What exactly is design?
A calculated, thoroughly thought-out solution to a set of problems. It can be a process to making a decision. It can be the creation of an object. It can be a graphic solution, a way to display and distill information. Or a graphic solution that’s sole purpose is capturing attention. A design can be a purely visual end product as long as it solves a specific set of problems. Sometimes I think design can be a hard thing for non-designers to comprehend. EVERYTHING in the world has been designed. I did not say that everything has been WELL designed, only that every object was made with intention within a set of parameters. Non-designers may not realize what it takes to get from idea to production.
Does the best design come from inspired individuals or through team effort?
There is a place where ideas go to die. It’s called a committee. Very often, committees fail to make good design decisions because individuals are unable to seperate their want to contribute from the need to do what’s best. The most productive committees aren’t thinking of themselves, but of the greater good. When thinking in this manner, ideas thrive. How to do this? Committee members should leave their egos at the door and truly open their minds. We’re but one human race and actually have the power within us—collectively—to solve all problems. We just let our egos and closed minds get in the way. We are a race of people who isn’t concerned with the greater good, but with number one. We’re each so concerned with our own selves that it can keep us from being truly great.
In my line of work, the best ideas stem from two people tossing ideas back and forth. One person is able to expound upon another person’s idea and think about it in new ways that, very often, the first person hadn’t thought of. And through this process, an end product is much stronger and better because two brains contributed to the solution. Each person has a set of life experiences that shape and mold our brains. Put two people together who have different life experiences—and open minds—and your end product is going to be dynamic and fantastic.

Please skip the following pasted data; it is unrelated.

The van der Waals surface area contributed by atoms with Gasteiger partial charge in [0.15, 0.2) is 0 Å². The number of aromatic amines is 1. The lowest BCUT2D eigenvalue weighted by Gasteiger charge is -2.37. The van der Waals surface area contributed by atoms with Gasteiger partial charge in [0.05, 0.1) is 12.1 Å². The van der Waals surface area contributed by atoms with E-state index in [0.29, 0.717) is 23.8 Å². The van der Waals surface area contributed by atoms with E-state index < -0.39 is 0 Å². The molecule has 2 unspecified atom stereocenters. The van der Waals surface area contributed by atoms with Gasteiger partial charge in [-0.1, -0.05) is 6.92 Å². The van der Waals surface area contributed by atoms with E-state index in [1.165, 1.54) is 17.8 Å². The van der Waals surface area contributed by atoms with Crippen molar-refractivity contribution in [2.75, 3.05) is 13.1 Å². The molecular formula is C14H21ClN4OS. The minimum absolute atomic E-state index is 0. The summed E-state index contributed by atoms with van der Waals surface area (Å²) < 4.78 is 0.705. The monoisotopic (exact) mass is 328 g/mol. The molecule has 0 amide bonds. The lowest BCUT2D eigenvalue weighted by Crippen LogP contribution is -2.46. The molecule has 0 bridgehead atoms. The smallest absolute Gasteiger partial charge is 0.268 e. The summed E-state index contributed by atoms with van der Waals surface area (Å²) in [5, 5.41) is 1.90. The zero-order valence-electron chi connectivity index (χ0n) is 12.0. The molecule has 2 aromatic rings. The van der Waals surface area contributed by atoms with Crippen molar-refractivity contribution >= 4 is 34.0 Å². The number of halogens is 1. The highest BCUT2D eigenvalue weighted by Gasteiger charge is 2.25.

How much do you care about design?
Very much. It’s ingrained into my very being. I think about design improvements all the time. I describe myself as seeing the world through my design lenses. Like rose colored glasses, the way I view objects and systems is different from the next person. Even though I’ve lived in my house for over five years, and used my bathroom in the same way for all this time. I have recently come to a design solution that will allow me to use the space better, which will help me get ready safer and faster in the morning. This should help me to be a better person in the morning, which will in turn, improve the lives of those around me. (You might ask how I can make my bathroom safer. I have a pedestal sink. My flat iron balances on the sink and is heating up as I brush my teeth. It could fall into the sink and electrocute me! This solution is necessary. And why not get a new bathroom mirror while I’m at it!)
Design is bigger than the types of design: product, graphic, web, experience, interior, etc. Design is life. We each are designers whether we know it or not. Every single human being makes design decisions to make their or others lives better. We design our homes for comfort and entertainment. We purchase specific products—tools—which make our lives easier. Not only is the person who designed the product a designer, but the person who uses the product is also a designer, making calculated decisions about how to use the tools we have available to us. The visuals on the labels of the products we buy are a definition of our tastes. The graphics we see around us define us as a culture.
Design is important. Design is culture. Design is life.
If your career or trade is design, your work is never done. There’s always a better way. A whole society of people depend on you to make the right decisions.